Mark Lennihan, ASSOCIATED PRESS
With the ongoing proliferation of tablets — CNET’s Jonathan Skillings reported earlier this month that worldwide sales of tablets are expected to exceed 122 million units during 2012, up from 73 million in 2011 — it follows that consumers are buying greater numbers of e-books to read on all those new devices.
However, the growth rate of e-book sales is lagging behind recent precedent: Following four straight years of sales figures that doubled year-over-year, sales of e-books are up “only” 34 percent in 2012. Not coincidentally, widespread forecasts of an impending “e-book price war” never actualized.
On Monday The New York Times reported, “Right about now, just as millions of e-readers and tablets are being slipped under Christmas trees, there was supposed to be a ferocious price war over e-books. The major publishers and traditional bookstores were contemplating a future that would pass them by. But doomsday has not arrived, at least not yet. One big reason for the lack of fireworks is that the triumph of e-books over their physical brethren is not happening quite as fast as forecast.”
The event that was supposed to spur an e-book price war occurred earlier this year when the Justice Department sued Apple and major publishing houses for allegedly colluding to maintain inflated e-book prices.
“The crackdown sent prices downward but never resulted in an all-out pricing war among sellers,” Tal Kopan wrote Monday for Politico. “So this holiday season some best-sellers like ‘50 Shades of Grey’ are going for 10 bucks on Amazon, when they were closer to $15 last year. But don’t expect prices to keep dropping. Even though the settlements prevent publishers from setting prices, they do allow publishers (to) put limits on how low prices can go.”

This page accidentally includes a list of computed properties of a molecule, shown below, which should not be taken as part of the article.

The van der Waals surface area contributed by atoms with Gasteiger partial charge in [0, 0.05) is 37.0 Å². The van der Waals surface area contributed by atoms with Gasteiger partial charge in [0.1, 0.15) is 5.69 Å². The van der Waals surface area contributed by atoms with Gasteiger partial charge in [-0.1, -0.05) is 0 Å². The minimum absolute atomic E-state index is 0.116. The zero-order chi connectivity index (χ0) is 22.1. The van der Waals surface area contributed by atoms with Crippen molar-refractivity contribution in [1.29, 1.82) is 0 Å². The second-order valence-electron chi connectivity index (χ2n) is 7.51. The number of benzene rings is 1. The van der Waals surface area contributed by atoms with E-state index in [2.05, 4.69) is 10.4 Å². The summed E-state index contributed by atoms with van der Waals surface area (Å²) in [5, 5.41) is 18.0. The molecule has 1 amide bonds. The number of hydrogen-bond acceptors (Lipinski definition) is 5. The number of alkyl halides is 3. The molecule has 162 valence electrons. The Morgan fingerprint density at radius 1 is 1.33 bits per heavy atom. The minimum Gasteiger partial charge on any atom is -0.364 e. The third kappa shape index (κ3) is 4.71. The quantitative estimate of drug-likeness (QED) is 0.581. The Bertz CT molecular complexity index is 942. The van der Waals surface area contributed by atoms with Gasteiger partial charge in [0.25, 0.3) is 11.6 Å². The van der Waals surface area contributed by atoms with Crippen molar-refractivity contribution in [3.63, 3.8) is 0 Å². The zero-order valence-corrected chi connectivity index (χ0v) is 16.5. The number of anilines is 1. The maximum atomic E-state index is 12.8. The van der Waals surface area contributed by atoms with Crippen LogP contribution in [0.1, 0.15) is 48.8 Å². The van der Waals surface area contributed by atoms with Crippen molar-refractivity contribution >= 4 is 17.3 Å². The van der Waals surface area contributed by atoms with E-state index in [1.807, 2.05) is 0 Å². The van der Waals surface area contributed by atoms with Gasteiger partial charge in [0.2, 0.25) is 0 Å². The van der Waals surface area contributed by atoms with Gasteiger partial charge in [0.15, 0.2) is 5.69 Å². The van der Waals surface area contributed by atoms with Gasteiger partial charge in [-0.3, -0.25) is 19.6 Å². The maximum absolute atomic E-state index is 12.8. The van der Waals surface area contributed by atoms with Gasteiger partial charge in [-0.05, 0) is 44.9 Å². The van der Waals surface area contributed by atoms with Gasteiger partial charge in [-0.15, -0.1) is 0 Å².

Despite the widespread success of e-books, public libraries remain a venue where the all-digital medium has struggled to take hold. As the Deseret News’ Michael De Groote detailed on Dec. 17, it’s the publishers themselves who are actually the biggest barriers to entry, keeping e-books out of public libraries.
“Publishers are reluctant to let the public have the same library access to e-books that they have to physical books,” De Groote wrote. “They fear a loss of sales. Publishers see a difference between lending out physical books and e-books. In the physical world, a patron drives to a library, checks out a book and has to drive back to return it. There are a lot of steps, and it takes effort.”
In related news, Amazon recently deleted thousands of the customer book reviews that are increasingly necessary to catalyze brisk book sales.
“After several well-publicized cases involving writers buying or manipulating their reviews, Amazon is cracking down,” David Streitfeld reported Sunday for The New York Times. “Writers say thousands of reviews have been deleted from the shopping site in recent months. Once a populist gimmick, the reviews are vital to making sure a new product is not lost in the digital wilderness. Amazon has refined the reviewing process over the years, giving customers the opportunity to rate reviews and comment on them. It is layer after layer of possible criticism.”
Jamshid Ghazi Askar is a graduate of BYU's J. Reuben Clark Law School and member of the Utah State Bar. Contact him at firstname.lastname@example.org or 801-236-6051.
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